Budgeting and housekeeping are essential skills to learn in your time as a student. While it can be tempting to settle for takeaways and ready meals, especially in your first few weeks at uni, becoming self-sufficient is incredibly rewarding - both for you and your wallet. Here are 10 of our top ways to save money on food.
Plan your meals
Come up with a meal plan each week and stick to it. You can cook dishes like chilli con carne and spaghetti bolognese in bulk. Freezing the leftovers and defrosting them throughout the week saves money and time.
Buy in bulk
Bulk buying will save you a fortune on staples like grains, legumes and beans. That 15kg bag of rice might look excessive, but you won’t need to buy another until next term.
Stick to frozen vegetables
Frozen vegetables give you the same health benefits as fresh, but they’re much cheaper. You’ll also save a significant amount of money on wastage.
Meat is one of the most expensive ingredients on your shopping list. Replacing it with other sources of protein (like tofu, Quorn or lentils) will slash your food bill.
Or buy larger cuts
If meat is an essential part of your diet, it’s much cheaper to buy larger cuts and use them in multiple meals. You can roast a side of beef on Sunday and use the leftovers in sandwiches and stir fries throughout the week.
Sign up for customer discounts
Most of the major supermarkets offer a home delivery option, which usually comes with a hefty discount for first time registrants. Ocado is particularly good. You’ll get 30% off your first order, all without needing to leave the house.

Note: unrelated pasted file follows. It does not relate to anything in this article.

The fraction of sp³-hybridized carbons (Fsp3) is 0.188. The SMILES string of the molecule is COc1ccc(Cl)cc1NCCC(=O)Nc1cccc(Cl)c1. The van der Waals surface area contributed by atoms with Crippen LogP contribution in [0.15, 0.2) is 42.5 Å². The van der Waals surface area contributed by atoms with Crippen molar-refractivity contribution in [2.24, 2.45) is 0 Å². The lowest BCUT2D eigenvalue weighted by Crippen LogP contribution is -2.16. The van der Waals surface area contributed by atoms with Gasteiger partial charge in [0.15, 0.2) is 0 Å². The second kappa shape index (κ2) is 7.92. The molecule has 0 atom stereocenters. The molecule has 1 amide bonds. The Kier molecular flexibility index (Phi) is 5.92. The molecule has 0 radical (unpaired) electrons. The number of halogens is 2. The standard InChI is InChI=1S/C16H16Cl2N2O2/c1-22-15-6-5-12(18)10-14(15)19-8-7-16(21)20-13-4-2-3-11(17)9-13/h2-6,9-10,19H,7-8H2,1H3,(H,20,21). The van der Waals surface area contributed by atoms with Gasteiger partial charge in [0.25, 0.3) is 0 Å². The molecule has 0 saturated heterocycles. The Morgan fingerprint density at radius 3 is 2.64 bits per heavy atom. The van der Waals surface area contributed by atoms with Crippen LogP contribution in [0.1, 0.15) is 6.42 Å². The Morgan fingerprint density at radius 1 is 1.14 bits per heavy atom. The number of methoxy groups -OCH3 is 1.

Be smart about what you spend
Switching to supermarket value ranges could save you around a third on your weekly shop. That frees you up to spend a little more on the things you like. Our top tip here is to shell out on tinned tomatoes - you will taste the difference.
Both Morrison’s and the Co-operative offer 10% discounts to students with an NUS card. Over time this really adds up.
Cook with your housemates
Cooking together is a great way to save money, make new friends and (if you’re lucky) learn some new recipes. If you don’t live with any aspiring chefs, soups and vegetable curries are simple to prepare and require lots of communal chopping.
Supercook is designed to reduce food waste. Simply tap in the ingredients you’re looking to use up and it will recommend recipes for you. It’s a great way to find a purpose for that errant bag of carrots.